Nautricity will use the grant towards the total cost of building and testing its CoRMaT tidal current turbine in the sea south of Machrihanish, Argyll, Scotland.
The award was part of the £7.9 million WATERS 2 funding package announced by Deputy First Minister Nicola Sturgeon, aimed at helping Scottish firms to secure an increased share of the international marine energy market – which could be worth up to £4 billion to the country's economy by 2020.
Cameron Johnstone, chief executive officer of Nautricity, said: "We are delighted to be chosen as one of the companies to take a new generation of tidal energy technology forward.
"We were already well advanced with plans to deploy our CoRMaT technology – but this award helps significantly to accelerate this deployment.
"Nautricity welcomes the Deputy First Minister's announcement of the launch of the WATERS 2 programme, further demonstrating Scotland as the vanguard of next generation wave and tidal energy.
"This award accelerates Nautricity's business development by facilitating the commercial demonstration of its CoRMaT technology; thus providing a springboard for both domestic and international market development."
Ms Sturgeon said: "The WATERS 2 funding sends a further clear signal that Scotland – already blessed with some of the world's greatest concentrations of marine energy resource and with unrivalled offshore energy engineering expertise – will continue to provide the optimum research and investment environment for developers and commercial partners.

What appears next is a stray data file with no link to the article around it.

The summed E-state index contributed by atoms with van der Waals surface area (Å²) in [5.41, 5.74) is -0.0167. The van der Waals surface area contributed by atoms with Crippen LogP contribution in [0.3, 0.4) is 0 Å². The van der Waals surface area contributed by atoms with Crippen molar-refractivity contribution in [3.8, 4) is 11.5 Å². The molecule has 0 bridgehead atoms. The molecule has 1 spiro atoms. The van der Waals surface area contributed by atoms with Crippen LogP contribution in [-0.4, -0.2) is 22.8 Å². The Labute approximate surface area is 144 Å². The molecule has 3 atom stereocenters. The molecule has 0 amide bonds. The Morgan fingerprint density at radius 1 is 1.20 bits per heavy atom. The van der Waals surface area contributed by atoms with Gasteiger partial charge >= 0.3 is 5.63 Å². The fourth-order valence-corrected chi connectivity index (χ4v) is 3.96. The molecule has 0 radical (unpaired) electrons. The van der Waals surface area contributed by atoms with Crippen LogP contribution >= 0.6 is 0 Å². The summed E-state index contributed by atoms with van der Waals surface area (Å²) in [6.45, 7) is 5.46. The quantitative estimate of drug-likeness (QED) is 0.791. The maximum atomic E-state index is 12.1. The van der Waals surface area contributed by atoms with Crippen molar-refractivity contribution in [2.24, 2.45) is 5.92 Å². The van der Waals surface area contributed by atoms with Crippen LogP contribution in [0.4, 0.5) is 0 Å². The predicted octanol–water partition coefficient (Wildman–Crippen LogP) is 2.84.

"By supporting a range of wave and tidal technologies at various stages of development towards commercialisation and the goal of large-scale, sea-powered electricity generation, we can stimulate innovation, investment, job creation and help protect the planet for future generations."
Glasgow-based Nautricity's device – capable of generating 500kW of electricity – uses a patented rotor system that allows it to overcome many of the problems that previously made tidal energy production economically unviable.
The innovative Nautricity design uses two rotors which turn in opposite directions, making it extremely stable and removing the need for expensive, fixed foundations. It can be deployed in depths of up to 500m and does not emit any pollutants.
The firm has signed a lease agreement to develop the Kintyre installation with The Crown Estate, which owns the UK seabed out to 12 nautical miles. Nautricity will engage with the local community to ensure the project proceeds with its understanding and co-operation.
Provided by University of Strathclyde, Glasgow
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